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Watch Out for Health Reform Fraud

We've all heard about the Affordable Care Act (ACA), known as Obamacare, and its role in the recent government shut down. Are you aware of the consumer fraud associated with it?

Enrollment for the national health-insurance program has authorities bracing for what could be the biggest wave of Internet and telephone fraud attempts in years.

Criminals are using Obamacare to trick consumers into divulging personal information and to market fake insurance plans by phone, fax, e-mail and especially fake websites, the National Consumers League says on its website.

The Federal Trade Commission received 1,100 complaints in May about telephone scammers claiming to represent the Medicare program or Obamacare and demanding personal information.

Experts say the combination of a limited enrollment period and the confusion of many Americans about the process creates easy targets for criminals with realistic-looking websites and believable dialogue.

Consumers are warned of "sham navigators" — people pretending to have government approval to help people choose insurance plans. Many will try to attract people by using spam-type e-mails claiming to be from the government.

Here is what you can do to protect yourself:

Protect Yourself from Consumer Fraud

  • Study the Affordable Care Act program and how it affects you by using sites such asHealthCare.gov. Knowledge will help you spot a scam.
  • Conduct business with people you trust. Use your existing insurance or benefits adviser. Even if he or she can't help you, they can refer you to a legitimate provider.
  • Use ".gov" websites as sources of links to other sites.
  • Verify that an agent or navigator is legitimate before giving personal information.
  • Do not trust your caller ID as a means of verification. Scammers have devices that can display false identification on caller ID.
  • If someone tries to scam you, notify the Federal Trade Commission or Fraud.org. If you think you've been scammed, notify your bank, credit card companies and major credit bureaus.

Consumer Fraud: What Not To Do

  • Do not pay someone claiming to be a "navigator." A navigator is a person or agency that is a member of social service organization or advocacy group who help people use the health insurance exchanges created by the law. Navigators must be certified. They aren't allowed to charge for their services.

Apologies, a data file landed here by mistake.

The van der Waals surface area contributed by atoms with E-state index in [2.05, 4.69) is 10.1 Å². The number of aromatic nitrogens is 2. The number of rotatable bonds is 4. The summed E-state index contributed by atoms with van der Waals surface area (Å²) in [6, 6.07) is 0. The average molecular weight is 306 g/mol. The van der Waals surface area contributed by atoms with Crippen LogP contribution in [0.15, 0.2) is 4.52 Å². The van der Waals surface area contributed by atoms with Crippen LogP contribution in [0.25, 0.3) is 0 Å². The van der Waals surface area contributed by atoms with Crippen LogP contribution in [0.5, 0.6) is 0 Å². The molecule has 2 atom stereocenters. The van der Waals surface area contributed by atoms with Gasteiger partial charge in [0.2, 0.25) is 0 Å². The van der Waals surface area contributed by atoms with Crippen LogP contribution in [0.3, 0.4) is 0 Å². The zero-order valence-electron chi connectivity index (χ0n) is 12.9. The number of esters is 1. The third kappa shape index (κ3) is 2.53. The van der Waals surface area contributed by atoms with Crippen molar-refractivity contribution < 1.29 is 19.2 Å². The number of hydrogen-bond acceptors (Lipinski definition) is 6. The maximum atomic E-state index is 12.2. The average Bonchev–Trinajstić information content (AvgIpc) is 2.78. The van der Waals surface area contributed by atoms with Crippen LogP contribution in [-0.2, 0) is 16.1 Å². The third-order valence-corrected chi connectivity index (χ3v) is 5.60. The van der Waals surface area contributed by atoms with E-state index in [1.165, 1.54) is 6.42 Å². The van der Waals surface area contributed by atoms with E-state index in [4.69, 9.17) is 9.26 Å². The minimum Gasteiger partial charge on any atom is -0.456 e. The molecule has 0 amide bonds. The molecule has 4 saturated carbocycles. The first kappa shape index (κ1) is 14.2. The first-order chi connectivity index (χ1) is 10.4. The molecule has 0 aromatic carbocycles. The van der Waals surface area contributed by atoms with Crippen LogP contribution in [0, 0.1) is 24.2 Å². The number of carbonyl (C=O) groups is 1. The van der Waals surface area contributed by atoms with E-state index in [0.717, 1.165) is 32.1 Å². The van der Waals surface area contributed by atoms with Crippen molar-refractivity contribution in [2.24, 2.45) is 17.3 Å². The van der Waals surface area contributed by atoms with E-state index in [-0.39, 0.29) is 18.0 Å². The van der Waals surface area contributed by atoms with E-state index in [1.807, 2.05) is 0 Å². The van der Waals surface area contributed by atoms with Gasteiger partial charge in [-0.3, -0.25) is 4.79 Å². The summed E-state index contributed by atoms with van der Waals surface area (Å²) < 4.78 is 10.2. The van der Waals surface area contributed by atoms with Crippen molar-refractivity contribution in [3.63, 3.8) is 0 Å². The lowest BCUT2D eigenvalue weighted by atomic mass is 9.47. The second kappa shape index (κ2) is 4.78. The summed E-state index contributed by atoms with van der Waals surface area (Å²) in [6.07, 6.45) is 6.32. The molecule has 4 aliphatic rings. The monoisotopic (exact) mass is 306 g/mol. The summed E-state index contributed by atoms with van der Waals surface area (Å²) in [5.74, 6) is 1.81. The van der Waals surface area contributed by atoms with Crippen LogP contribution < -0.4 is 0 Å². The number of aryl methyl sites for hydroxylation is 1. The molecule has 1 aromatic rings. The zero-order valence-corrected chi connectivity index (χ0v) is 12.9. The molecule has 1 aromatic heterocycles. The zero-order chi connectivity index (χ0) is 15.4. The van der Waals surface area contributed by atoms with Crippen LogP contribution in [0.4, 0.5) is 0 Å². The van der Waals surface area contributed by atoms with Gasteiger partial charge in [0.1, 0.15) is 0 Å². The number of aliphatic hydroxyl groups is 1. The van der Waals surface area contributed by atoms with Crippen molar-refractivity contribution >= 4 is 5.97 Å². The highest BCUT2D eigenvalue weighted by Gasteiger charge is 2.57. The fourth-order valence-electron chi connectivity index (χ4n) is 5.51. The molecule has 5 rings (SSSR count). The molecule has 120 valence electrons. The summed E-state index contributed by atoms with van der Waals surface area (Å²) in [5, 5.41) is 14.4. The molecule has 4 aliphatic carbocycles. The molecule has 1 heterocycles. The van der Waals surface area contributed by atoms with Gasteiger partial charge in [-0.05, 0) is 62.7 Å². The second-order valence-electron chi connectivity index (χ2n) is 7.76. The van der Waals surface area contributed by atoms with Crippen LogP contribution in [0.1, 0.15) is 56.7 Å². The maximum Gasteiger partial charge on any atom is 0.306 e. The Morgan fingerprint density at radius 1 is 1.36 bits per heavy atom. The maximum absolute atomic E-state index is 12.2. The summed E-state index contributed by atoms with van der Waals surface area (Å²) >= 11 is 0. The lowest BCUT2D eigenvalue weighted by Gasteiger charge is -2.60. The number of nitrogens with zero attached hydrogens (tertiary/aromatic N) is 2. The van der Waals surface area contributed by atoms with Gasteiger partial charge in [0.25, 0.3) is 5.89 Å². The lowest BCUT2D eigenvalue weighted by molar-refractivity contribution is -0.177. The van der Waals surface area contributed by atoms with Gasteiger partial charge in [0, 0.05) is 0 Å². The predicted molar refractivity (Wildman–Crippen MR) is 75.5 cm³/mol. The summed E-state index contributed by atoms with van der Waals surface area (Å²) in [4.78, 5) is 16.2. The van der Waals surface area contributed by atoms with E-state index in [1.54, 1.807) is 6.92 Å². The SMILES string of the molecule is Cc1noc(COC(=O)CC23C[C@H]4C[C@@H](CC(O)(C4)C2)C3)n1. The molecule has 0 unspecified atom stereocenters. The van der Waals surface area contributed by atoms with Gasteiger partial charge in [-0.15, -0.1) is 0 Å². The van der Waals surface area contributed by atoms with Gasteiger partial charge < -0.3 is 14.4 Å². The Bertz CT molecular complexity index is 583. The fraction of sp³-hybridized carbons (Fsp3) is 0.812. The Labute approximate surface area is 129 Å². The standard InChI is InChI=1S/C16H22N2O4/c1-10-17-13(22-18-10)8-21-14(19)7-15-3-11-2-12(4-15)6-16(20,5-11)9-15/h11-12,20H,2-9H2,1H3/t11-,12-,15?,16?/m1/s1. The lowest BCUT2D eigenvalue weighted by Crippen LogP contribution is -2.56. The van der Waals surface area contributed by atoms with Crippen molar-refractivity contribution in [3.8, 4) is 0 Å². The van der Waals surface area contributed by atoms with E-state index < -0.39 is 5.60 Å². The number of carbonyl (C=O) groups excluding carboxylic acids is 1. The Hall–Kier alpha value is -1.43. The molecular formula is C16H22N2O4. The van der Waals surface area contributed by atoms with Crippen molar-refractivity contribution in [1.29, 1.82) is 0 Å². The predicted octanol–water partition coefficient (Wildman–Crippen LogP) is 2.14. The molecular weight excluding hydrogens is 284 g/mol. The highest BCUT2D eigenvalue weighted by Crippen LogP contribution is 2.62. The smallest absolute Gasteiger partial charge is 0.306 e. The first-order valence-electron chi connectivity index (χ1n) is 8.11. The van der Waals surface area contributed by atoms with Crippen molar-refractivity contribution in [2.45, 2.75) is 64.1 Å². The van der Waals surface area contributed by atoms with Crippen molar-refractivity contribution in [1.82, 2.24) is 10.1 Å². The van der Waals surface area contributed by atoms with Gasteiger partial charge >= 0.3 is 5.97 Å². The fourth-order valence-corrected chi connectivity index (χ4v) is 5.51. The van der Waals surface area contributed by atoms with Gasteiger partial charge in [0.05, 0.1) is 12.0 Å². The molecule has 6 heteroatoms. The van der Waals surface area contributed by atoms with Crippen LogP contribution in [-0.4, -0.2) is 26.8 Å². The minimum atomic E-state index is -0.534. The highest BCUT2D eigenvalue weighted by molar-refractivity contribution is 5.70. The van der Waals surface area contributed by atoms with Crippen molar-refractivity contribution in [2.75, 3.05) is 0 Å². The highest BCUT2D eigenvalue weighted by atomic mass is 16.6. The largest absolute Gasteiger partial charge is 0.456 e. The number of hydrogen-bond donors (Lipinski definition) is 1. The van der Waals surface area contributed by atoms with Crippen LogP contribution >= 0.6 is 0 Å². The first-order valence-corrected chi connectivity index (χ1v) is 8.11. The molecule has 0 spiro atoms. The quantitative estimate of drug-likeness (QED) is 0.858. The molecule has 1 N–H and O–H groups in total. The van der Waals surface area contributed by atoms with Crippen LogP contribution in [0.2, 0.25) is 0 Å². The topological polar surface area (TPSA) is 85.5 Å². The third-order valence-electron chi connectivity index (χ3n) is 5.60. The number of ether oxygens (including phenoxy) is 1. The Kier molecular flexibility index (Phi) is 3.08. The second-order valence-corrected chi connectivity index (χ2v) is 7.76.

• Never share personal information by telephone. The government, and legitimate businesses, won't call you and ask for your bank account number, Social Security number, or your birth date.
  • Crooks create websites that look similar to the real ones. Check the address of the site you're on before entering personal information or clicking links. Run your mouse pointer over the link - does the address that displays match the one you was given?
  • Federal and state agencies rarely handle financial transactions on the phone.
  • If a caller threatens you with jail time, don't believe it. Scammers have claimed that consumers will go to jail if they don't buy insurance cards. The ACA individual mandate does not state consumers will receive jail sentences.

All 50 states have enacted laws intended to protect consumers from telemarketing scams and other schemes.

It is difficult for a consumer to know whether the party on a phone call or Internet website is legitimate. Even when a company is legitimate, some take advantage of their size and the consumer's lack of knowledge and attempt to get excessive profits from consumers in violation of the law.

The Tennessee Consumer Protection Actprovides that any person who suffers an ascertainable loss of money or property as a result of unfair or deceptive trade practices may recover actual damages in a court of law. This act states that fraudulent misrepresentation, deception, and unfair competition in the course of conducting a deal for anything of value are prohibited.

Courts may award monetary damages or grant injunctive relief. If a court finds the use of unfair or deceptive practices was willful, deceptive or unfair, the court may award triple damages and attorneys' fees.

If you have been the victim of consumer fraud, contact aTennessee consumer fraud attorney for a knowledgeable evaluation of your case.

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